As runners, we do like to go out and do a run. What many of us are less good at is getting ourselves ready for the run. And cooling down afterwards.
I think it’s more of an issue at this time of year i.e. when it’s cold/wet/generally grim. We just want to get out there and then get back again with the minimum delay.
There does seem to be a lot of commentary out there about what we should and shouldn’t do with our warm-ups and cool-downs. Some of which is contradictory. Today I thought I would look at what I try to do. Admittedly not always achieving it!
The warm up
The first very-neglected aspect is the warm up. i.e. warming up the muscles before exercise. As I stated earlier, most runners just want to get on with the main course and are happy to skip the starter!
My understanding of a warm up is to gradually increase the heart rate and to warm up the muscles we are going to use for the run. The principle being that we’re less likely to pull/injure a muscle if it has been gently warmed up first. In theory, the warm-up would be tailored entirely with the main session in mind. In practice, any warm up is better than none at all.
Warm ups are a dynamic exercise. So we want to get the body moving in order to warm it up, rather than just trying to stretch it out and hope for the best. Again, the logic being that static stretching a cold muscle is more likely to damage it. Which isn’t what we want to happen.
I often start the warm up with a gentle jog to raise the heart rate. From there I tend to use form-based exercises in order to engage the muscles I’m going to use in my run. For example, I know when I’ve done a heavy hill session that my hamstrings generally tell me all about it afterwards. Therefore I may look to ensure they are sufficiently warmed up in the first place.
Warm-ups don’t need to take up a huge amount of time.
The main event
There’s little point trying to describe this as it really depends on what you’re wanting to do. Instead I’ll seamlessly splice in my run today.
Despite the doom-mongers of bad-weather past screaming ‘SNOW’ yesterday, here in Stockport, we didn’t get any. I caveat that as mid-afternoon Sunday as I’m writing this, the white stuff is falling at last. I don’t think we can expect any snowmen larger than about 3 inches being made unless it gets a little more serious…….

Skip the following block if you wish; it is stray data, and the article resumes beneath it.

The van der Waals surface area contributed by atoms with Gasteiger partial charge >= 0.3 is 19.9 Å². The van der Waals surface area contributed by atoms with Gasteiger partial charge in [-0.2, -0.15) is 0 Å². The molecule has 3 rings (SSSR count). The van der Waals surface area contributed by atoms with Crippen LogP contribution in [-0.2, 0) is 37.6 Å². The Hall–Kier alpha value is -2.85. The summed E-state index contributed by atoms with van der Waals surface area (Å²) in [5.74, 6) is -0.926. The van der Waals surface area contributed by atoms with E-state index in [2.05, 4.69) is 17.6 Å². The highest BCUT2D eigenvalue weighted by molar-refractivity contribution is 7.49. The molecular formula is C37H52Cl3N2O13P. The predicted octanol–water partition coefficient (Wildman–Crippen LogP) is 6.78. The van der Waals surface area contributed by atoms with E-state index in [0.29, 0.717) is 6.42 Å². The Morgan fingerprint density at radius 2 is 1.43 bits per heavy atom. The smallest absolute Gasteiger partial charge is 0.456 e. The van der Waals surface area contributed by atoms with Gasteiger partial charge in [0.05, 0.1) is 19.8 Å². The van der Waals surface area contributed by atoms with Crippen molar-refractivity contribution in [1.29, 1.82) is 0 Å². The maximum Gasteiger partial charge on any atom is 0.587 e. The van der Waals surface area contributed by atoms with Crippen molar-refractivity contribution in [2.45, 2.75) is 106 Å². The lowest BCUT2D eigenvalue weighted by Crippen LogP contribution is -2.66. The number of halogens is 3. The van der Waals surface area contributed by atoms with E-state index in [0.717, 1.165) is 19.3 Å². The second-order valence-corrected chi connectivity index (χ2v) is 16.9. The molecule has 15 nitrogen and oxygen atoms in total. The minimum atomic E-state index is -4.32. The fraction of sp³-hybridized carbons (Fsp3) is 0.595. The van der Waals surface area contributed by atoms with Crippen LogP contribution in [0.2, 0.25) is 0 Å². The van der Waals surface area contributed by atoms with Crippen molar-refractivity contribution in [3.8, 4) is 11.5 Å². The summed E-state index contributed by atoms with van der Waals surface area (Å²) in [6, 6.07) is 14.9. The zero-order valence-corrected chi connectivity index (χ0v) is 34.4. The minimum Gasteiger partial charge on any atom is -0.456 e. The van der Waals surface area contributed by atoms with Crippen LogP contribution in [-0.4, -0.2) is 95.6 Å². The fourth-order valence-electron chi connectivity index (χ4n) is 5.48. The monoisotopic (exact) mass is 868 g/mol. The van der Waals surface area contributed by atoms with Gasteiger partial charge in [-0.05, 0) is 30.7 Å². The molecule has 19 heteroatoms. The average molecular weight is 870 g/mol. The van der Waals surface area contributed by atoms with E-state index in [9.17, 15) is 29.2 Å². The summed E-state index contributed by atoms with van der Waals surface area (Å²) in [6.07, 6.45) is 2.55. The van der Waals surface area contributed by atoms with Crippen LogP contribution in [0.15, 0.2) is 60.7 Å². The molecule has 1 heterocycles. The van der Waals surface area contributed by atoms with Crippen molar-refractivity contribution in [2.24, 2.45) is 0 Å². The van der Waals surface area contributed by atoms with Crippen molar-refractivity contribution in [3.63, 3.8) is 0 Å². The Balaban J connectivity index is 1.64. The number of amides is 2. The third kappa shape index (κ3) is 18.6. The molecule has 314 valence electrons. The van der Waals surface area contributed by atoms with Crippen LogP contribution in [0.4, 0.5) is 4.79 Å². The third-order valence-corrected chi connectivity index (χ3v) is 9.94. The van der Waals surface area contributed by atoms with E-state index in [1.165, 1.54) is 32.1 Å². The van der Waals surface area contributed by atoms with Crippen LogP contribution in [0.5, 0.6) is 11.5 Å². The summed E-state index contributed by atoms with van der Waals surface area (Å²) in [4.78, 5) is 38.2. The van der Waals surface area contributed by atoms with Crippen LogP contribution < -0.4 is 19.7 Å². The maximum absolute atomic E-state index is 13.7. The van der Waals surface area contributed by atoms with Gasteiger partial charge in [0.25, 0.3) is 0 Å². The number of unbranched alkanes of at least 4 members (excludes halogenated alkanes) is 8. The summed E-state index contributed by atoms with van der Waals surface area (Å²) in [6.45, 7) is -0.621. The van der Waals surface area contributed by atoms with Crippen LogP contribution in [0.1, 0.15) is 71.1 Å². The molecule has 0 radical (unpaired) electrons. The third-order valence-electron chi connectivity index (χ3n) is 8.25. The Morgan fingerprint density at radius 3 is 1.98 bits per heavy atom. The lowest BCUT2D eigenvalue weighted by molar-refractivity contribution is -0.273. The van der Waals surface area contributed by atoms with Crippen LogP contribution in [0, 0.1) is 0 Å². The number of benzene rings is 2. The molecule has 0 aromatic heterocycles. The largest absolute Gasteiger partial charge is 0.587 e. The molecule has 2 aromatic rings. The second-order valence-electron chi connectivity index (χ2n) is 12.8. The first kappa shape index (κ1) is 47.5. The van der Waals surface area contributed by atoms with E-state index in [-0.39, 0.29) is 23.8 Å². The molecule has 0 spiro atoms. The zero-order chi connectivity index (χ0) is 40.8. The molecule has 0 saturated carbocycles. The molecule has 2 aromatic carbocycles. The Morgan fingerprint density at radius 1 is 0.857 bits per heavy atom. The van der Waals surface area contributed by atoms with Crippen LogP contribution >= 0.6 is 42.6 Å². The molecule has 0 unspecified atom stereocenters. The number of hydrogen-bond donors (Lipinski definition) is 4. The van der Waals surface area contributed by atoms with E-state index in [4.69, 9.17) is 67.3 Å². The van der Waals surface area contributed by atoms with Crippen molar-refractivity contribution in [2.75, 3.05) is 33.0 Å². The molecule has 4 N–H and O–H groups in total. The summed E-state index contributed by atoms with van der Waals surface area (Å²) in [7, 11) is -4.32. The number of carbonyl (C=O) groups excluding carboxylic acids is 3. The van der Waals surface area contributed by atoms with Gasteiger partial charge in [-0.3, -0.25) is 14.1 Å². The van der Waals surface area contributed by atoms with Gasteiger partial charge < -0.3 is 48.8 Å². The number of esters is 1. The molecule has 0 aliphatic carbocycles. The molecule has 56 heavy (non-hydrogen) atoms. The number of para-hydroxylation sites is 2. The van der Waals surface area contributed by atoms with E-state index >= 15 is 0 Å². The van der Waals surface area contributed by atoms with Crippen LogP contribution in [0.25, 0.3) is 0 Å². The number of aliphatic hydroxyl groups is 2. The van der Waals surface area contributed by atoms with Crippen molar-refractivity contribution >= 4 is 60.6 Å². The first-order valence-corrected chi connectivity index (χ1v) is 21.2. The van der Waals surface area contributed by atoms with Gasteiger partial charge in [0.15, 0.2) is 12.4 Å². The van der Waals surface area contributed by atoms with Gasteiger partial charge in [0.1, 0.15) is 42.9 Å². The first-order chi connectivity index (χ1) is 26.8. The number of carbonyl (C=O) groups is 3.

Yes it was white up in Lyme Park yesterday, as it was at Mottram-in-Longdendale where I was inspecting a bell frame. But lower down in altitude, it had turned to rain.
So the over-riding concern of my run today was that there may be a bit of ice in places. Rather than a risk of disappearing up to my neck in snow.
The simple way to reduce the risk of this former point is to go off-road. I had a think about places I fancied and ended up driving to Chadkirk Country Estate. Chadkirk has some quiet paths, plus routes up to the Peak Forest Canal heading off towards Romiley and Marple. In a previous life I used to work in this area (on paper anyway). So it’s all quite familiar.
Here’s my route:
The cool-down aspect of running is almost as regularly ignored as the warm-up. The principle in cooling down is a recovery exercise. Firstly you’re wanting to gently bring your heart-rate back down to its normal resting rate. Secondly, its recommended to stretch out the muscles used in the main run. It’s all too easy to jump straight back into the car after going somewhere for a run because it’s cold/you’re running late. Or like yesterday for me, both of the above.
One aspect to be aware of, especially on cold days is that you need to be careful you don’t allow yourself to suddenly get cold. You’re nice and warm when you’re running about, but as soon as you stop, you can become cold super-quick, especially if your running kit is wet. I’d recommend to have another warm and dry layer to put on at the end.
In terms of cool-down exercises it does depend on what your main session was like. If you’ve been hammering out intervals/sprints/theshold, you’ll want to do a gentle jog recovery to gradually reduce heart rate. If the session was a lower intensity, this aspect isn’t as critical but still worth doing.
Although there seems to be a mixture of opinions about where static stretching after a session is good or bad. For I prefer to do this. Static stretching is when you stretch and hold a muscle for a period of time, ironing out the kinks in the muscle fibre and helping to promote greater flexibility and range of movement. Like in the warm-up I look to focus on the muscles which have been worked during the main session.
There’s a decent select of static stretches explained on the Runbritain website.
What’s #REDBED all about?
During December 2017 I’m running every day (RED) and blogging every day (BED). This is part of the ‘Run Up 2 Christmas‘ challenge raising money and awareness for the charity MIND. Here’s my original post explaining it all.